Wednesday Apr 21 2010
Retiring teachers save jobs
By: Joyia Emard, Loomis News Staff Writer
Four instructors' jobs are saved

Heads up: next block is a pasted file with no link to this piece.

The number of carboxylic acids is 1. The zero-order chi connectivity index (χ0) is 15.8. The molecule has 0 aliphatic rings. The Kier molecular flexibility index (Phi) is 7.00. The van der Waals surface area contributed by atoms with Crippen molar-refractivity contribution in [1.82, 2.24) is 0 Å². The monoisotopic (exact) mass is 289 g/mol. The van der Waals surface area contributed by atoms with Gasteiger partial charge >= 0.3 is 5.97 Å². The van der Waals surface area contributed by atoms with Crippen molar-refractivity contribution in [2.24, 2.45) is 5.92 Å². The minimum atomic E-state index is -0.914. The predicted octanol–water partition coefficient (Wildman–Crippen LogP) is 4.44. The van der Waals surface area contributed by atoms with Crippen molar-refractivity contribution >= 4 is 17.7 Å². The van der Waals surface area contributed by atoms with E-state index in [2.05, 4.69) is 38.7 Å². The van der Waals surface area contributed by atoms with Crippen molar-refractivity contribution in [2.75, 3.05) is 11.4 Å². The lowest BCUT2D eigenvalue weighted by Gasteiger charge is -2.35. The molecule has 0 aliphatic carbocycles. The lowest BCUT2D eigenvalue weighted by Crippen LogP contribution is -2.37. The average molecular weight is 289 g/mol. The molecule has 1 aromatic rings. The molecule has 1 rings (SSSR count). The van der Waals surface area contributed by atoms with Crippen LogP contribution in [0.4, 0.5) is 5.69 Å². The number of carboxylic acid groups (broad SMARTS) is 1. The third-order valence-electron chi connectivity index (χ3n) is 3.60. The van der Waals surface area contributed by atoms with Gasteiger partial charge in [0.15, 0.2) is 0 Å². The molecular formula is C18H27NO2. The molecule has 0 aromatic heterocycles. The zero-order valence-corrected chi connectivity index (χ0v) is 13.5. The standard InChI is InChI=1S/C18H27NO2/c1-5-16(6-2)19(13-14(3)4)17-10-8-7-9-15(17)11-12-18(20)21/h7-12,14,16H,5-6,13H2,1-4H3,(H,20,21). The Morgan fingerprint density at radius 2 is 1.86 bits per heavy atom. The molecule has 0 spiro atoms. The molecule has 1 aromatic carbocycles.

Four pink-slipped Loomis teachers won’t be losing their jobs after all, now that five veteran teachers have accepted a retirement incentive package. The Loomis Union School District had already extended a golden handshake offer to teachers. Recently, the district sweetened the deal by adding a one-time payment of $10,000 and agreeing to pay for medical insurance until the retirees reach age 65. Five teachers accepted the offer. “I feel good about it,” said H. Clarke Powers teacher Debbie Newton, who is retiring after 36 years in the classroom. “It’s a good deal that works for me and I look at is as giving a young person a job,” Newton said. Besides Newton, the other retiring teachers are Murray Mulvaney, Kathy Gosch and Lou Ferguson from Placer Elementary School, and Peggy Stare from Powers School. Jay Stewart, assistant superintendent of finance, said the retirements won’t initially save the district a lot of money – only a total of $16,000 the first year because of the one-time cash payments. He said he expects that $100,000 will be saved over a three-year period. “This wasn’t necessarily about saving money, it was about saving jobs,” said District Superintendent Paul Johnson. “Those who were pink-slipped are incredible teachers,” he added. Amy Toth, of Loomis, is the parent of two elementary school children, and said she feels good about the retirement deal. “If the teachers can retire early and feel good about it, then I think that’s great. They deserve it,” Toth said. She also said she’s very happy for the young teachers who will get to keep their jobs. In March, 21 Loomis teachers, including all of the physical education and music teachers, received notice that they may not be rehired for the 2010-11 school year. The five retirements still leave 16 new teachers wondering if their jobs can be saved. District families and the Loomis Basin Education Foundation have rallied to save the physical education program, and Johnson said another group of volunteers is mobilizing to save music. “Both the PE and music programs are very important,” Newton said. Johnson said that pink-slipped teachers will be rehired according to seniority, but a number of teachers were hired on the same day and of those other criteria will be considered. Contract mediation between the teachers union and the school district, which could provide savings to bring back more teachers, is ongoing. “The only way I can see getting through this is by sharing the pain,” said Mike Edwards, school board member.